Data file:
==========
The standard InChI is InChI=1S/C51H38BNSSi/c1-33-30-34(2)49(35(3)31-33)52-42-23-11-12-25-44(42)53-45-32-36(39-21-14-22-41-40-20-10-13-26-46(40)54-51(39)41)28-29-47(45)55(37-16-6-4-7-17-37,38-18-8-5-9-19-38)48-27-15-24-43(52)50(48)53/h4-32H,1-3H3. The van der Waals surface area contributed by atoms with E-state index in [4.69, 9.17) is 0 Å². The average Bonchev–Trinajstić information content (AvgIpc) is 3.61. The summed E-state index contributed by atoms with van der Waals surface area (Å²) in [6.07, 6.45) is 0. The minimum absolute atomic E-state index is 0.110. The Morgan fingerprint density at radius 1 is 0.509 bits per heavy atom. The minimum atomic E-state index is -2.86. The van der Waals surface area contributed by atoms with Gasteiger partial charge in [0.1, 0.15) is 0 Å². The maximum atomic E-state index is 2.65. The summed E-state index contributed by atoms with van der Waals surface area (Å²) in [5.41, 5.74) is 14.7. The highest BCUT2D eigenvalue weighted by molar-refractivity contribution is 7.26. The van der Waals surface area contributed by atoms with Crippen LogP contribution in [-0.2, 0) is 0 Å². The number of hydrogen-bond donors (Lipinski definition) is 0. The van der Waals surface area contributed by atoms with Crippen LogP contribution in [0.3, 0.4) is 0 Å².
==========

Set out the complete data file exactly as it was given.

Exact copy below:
The standard InChI is InChI=1S/C51H38BNSSi/c1-33-30-34(2)49(35(3)31-33)52-42-23-11-12-25-44(42)53-45-32-36(39-21-14-22-41-40-20-10-13-26-46(40)54-51(39)41)28-29-47(45)55(37-16-6-4-7-17-37,38-18-8-5-9-19-38)48-27-15-24-43(52)50(48)53/h4-32H,1-3H3. The van der Waals surface area contributed by atoms with E-state index in [4.69, 9.17) is 0 Å². The average Bonchev–Trinajstić information content (AvgIpc) is 3.61. The summed E-state index contributed by atoms with van der Waals surface area (Å²) in [6.07, 6.45) is 0. The minimum absolute atomic E-state index is 0.110. The Morgan fingerprint density at radius 1 is 0.509 bits per heavy atom. The minimum atomic E-state index is -2.86. The van der Waals surface area contributed by atoms with Gasteiger partial charge in [0.1, 0.15) is 0 Å². The maximum atomic E-state index is 2.65. The summed E-state index contributed by atoms with van der Waals surface area (Å²) in [5.41, 5.74) is 14.7. The highest BCUT2D eigenvalue weighted by molar-refractivity contribution is 7.26. The van der Waals surface area contributed by atoms with Crippen LogP contribution in [-0.2, 0) is 0 Å². The number of hydrogen-bond donors (Lipinski definition) is 0. The van der Waals surface area contributed by atoms with Crippen LogP contribution in [0.3, 0.4) is 0 Å².